The Donald Trump administration has set aside its proposed plan to introduce facial scans for all travelers entering or leaving the US, media reports said. The Trump administration's proposed regulation was slated to be issued next July.
The US Homeland Security Department, whose responsibility is border protection and immigration checks, mentioned in a government filing that it wanted to "amend the regulations to provide that all travelers, including US citizens, may be required to be photographed upon entry and/or departure."
The American Civil Liberties Union criticized the move, saying it had "profound privacy concerns" despite promises from the government that it had no plans to expand the face recognition checks to Americans, TechCrunch reported.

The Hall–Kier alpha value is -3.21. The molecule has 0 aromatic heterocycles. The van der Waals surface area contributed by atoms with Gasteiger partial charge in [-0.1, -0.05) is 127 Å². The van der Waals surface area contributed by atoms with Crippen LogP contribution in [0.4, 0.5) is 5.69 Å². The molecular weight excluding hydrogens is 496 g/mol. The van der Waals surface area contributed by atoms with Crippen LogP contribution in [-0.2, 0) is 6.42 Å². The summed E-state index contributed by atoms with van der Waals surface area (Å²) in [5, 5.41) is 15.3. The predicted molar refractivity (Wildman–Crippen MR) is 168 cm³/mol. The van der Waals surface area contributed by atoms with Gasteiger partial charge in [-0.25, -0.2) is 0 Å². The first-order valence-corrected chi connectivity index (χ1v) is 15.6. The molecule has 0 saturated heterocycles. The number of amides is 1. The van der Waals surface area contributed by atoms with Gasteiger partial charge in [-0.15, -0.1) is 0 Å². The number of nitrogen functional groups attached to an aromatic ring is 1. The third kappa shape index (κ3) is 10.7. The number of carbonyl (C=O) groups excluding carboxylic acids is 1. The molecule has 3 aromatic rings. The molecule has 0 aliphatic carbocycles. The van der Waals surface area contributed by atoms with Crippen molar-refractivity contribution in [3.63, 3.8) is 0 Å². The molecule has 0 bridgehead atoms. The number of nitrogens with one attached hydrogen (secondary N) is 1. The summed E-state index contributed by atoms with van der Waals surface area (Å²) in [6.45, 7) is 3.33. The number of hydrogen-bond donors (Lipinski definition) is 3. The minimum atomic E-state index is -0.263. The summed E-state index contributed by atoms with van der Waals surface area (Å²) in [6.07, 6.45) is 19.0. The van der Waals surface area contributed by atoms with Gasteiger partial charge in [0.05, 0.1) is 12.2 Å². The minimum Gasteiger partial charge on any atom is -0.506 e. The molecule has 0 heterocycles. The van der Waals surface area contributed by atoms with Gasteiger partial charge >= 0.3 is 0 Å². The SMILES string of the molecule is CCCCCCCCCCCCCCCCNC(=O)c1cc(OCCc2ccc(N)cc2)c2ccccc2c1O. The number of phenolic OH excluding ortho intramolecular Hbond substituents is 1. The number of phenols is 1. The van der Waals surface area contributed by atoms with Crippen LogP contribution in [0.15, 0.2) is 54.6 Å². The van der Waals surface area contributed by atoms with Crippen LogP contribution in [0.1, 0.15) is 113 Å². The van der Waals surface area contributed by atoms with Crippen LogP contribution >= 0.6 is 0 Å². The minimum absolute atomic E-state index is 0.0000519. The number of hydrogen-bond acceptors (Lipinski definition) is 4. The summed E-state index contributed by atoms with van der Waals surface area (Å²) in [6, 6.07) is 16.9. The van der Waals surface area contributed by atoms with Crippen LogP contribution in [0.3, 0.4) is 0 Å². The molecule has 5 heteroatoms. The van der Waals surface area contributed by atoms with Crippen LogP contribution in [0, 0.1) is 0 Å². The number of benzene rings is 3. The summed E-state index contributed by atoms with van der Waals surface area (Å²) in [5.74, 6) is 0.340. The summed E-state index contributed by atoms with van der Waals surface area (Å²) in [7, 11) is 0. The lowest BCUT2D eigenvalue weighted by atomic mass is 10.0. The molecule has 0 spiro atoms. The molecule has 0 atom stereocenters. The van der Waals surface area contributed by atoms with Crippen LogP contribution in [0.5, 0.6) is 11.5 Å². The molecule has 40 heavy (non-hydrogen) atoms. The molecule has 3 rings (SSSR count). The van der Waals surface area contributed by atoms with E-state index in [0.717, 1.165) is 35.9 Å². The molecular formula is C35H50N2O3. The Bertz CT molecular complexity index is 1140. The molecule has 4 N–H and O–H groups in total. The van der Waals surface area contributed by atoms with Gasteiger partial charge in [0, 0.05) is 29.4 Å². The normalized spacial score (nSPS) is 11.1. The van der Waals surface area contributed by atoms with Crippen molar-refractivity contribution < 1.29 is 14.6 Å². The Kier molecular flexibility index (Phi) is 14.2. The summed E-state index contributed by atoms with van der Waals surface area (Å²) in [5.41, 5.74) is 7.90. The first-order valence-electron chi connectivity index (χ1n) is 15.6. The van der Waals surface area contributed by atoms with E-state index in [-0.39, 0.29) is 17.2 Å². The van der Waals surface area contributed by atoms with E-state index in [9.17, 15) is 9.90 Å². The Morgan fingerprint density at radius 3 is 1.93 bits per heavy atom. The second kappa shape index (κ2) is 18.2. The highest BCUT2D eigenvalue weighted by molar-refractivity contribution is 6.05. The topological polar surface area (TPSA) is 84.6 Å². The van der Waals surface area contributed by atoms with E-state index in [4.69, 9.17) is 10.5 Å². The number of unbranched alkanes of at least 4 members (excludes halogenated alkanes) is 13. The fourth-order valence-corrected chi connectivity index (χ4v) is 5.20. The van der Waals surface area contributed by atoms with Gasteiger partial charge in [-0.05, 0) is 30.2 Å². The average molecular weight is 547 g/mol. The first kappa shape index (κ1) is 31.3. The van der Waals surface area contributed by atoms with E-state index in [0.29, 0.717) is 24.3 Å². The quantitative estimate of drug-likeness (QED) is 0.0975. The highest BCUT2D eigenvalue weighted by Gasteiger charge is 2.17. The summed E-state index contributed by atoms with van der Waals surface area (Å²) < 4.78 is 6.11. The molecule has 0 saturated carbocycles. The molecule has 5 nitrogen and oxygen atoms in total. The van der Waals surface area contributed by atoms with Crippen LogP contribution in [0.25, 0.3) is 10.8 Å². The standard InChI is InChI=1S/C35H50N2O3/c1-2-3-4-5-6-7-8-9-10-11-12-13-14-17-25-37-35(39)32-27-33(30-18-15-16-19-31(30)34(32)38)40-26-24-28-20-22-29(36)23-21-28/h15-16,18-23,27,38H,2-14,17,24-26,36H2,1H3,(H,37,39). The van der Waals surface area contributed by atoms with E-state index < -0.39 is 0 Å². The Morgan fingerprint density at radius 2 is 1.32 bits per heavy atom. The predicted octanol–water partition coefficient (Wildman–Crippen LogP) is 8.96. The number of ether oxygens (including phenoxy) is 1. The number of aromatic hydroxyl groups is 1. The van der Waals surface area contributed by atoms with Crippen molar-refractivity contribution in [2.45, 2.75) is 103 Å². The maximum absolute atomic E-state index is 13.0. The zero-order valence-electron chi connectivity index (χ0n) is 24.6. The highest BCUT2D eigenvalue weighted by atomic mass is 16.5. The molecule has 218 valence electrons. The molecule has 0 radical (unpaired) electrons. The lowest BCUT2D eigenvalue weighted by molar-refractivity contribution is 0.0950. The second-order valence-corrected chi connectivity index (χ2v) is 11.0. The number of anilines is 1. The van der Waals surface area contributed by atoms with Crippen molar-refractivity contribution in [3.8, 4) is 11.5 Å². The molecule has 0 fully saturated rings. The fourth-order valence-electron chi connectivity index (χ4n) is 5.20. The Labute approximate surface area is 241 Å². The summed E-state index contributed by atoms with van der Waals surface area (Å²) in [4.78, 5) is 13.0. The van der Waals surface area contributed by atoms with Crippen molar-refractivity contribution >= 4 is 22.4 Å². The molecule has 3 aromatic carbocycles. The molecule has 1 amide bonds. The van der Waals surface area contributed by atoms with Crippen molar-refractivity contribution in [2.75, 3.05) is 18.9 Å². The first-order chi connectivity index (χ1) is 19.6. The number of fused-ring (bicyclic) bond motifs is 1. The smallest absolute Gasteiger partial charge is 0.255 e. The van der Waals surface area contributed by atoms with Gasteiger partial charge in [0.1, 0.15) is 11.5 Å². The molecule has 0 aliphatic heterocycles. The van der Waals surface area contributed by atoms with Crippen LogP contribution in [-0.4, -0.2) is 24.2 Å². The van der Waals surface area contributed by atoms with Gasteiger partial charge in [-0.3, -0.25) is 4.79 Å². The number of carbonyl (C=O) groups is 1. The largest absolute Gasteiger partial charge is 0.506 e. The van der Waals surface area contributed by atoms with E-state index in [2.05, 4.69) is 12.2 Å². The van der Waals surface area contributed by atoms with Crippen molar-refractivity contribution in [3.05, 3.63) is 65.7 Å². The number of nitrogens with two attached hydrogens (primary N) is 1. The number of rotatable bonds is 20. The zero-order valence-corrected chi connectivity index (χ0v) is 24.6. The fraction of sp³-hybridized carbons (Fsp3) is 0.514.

According to the Trump administration, the facial scan will reportedly tackle fraudulent US travel documents and help officials identify criminals and suspected terrorists.
A spokesperson for US Customs and Border Protection, which filed the proposal, said the agency has "no current plans to require US citizens to provide photographs upon entry and exit from the United States," and that it "intends to have the planned regulatory action regarding US citizens removed from the unified agenda next time it is published", the report added.